APA Citation:

Thing, J. P. , 2007-10-11 "Gay Mexican Immigrants Arriving and Surviving in Los Angeles: Intersecting Identities and Transnational Social Networks" Paper presented at the annual meeting of the The American Studies Association, Philadelphia Marriott Downtown, Philadelphia, PA <Not Available>. 2013-12-15 from http://citation.allacademic.com/meta/p186674_index.html

Publication Type: Conference Paper/Unpublished Manuscript
Abstract: Migration and sexuality scholars assert that gender and sexuality impact which social networks immigrants use during migration and settlement processes. Gay migrants employ the material, social and cultural capital of those involved in queer social networks in both pre- and post-migration contexts. From providing incentive and resources for migration to finding housing, securing jobs and participating in leisure activities, queer social networks can play a central role in the life of gay migrants.
This paper draws on my dissertation research which is a multi-site ethnographic study of sexual identity formation among self-identified gay Mexican men in Los Angeles and Mexico City. Drawing specifically on the 25 interviews from the immigrant sample and extensive participant observation in Los Angeles, this paper interrogates the ways that self identified gay immigrant men negotiate their ethnic, immigrant and sexual identities on a daily basis, the potential role that transnational social networks play in their sexual identity formation processes and the ways that sexual identity impact their use of transnational networks. I argue that sexual identity, ethnicity and immigration create domains of common interest that draw the informants into transnational social networks thus allowing them to utilize these networks. However, rather than treating these identities as discrete I analyze the ways that their various identities constantly intersect in their sexual identity formation processes. Further, I argue that while the informants deploy various identities depending on the life circumstances which they find themselves, their sexual identities are central to their sense of self. Sharing a common understanding of sexual identity with other members of these networks is a precursor to involvement in queer social networks. That is, merely engaging in same-sex sexual activity is not enough to access and utilize queer social networks. Rather, a gay or homosexual sexual identity facilitates the usage of these networks. Further, I investigate the ways in which social class, ethnicity and rural/urban and regional distinctions shape transnational social networks and impact the usage of these networks by gay immigrants. Through an exploration of the use of queer social networks and of the intersection of sexuality, class, rural/urban distinctions, and ethnicity within these networks, this paper contributes to our understanding of the recently developed concept of sexual migration which is defined as international relocation motivated either directly or indirectly by the sexuality of those who migrate.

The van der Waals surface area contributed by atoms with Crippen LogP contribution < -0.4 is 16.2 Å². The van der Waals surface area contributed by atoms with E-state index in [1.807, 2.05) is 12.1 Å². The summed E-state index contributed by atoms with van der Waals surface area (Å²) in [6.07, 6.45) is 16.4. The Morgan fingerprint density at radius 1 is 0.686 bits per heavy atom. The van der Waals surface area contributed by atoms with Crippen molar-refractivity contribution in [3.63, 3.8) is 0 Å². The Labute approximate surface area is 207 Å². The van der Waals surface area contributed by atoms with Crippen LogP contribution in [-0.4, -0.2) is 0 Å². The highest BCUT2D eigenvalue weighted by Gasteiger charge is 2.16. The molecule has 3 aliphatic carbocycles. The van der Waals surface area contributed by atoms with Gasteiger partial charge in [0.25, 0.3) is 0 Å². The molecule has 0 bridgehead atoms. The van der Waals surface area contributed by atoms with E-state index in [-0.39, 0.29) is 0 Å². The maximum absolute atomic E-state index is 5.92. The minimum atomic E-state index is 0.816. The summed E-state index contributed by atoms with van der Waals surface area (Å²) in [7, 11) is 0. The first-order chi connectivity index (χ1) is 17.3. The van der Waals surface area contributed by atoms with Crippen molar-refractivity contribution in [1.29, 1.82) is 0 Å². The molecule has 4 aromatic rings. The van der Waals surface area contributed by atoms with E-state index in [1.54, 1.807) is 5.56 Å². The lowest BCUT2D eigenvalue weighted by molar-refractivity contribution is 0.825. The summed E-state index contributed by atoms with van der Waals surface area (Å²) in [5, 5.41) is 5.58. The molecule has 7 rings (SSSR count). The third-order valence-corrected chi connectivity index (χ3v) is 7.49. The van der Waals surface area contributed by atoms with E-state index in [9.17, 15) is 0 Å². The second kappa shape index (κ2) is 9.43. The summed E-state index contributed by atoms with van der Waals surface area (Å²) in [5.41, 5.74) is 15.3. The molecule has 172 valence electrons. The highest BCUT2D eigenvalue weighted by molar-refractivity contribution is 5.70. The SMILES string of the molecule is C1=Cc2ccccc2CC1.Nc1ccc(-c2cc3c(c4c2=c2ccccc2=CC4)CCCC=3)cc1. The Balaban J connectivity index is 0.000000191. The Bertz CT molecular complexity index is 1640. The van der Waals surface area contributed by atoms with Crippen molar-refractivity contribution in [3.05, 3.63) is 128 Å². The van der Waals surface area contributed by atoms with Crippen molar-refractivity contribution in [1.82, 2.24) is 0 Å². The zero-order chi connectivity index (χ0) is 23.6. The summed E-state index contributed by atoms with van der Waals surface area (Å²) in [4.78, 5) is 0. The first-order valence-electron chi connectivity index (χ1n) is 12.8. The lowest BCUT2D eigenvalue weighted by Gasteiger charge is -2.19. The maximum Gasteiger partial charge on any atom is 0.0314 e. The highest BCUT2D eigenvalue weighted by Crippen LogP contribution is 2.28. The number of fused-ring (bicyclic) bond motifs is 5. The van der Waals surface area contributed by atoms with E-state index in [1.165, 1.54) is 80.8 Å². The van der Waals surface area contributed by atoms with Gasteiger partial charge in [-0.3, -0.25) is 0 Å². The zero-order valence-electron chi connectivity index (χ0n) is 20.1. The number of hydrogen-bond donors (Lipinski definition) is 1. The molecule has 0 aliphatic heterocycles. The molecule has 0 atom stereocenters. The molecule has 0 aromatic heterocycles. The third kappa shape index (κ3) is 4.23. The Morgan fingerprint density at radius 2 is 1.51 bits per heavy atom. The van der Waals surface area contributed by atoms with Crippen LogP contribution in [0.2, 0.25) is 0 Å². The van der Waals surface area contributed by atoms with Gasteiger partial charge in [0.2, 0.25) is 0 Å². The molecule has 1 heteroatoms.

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Similar Titles:
Intersecting Identities: Queer Mexican Immigrant Men Using Transnational Social Networks

Sexual Migrants: Transnational Social Networks and the Intersections of Multiple Identities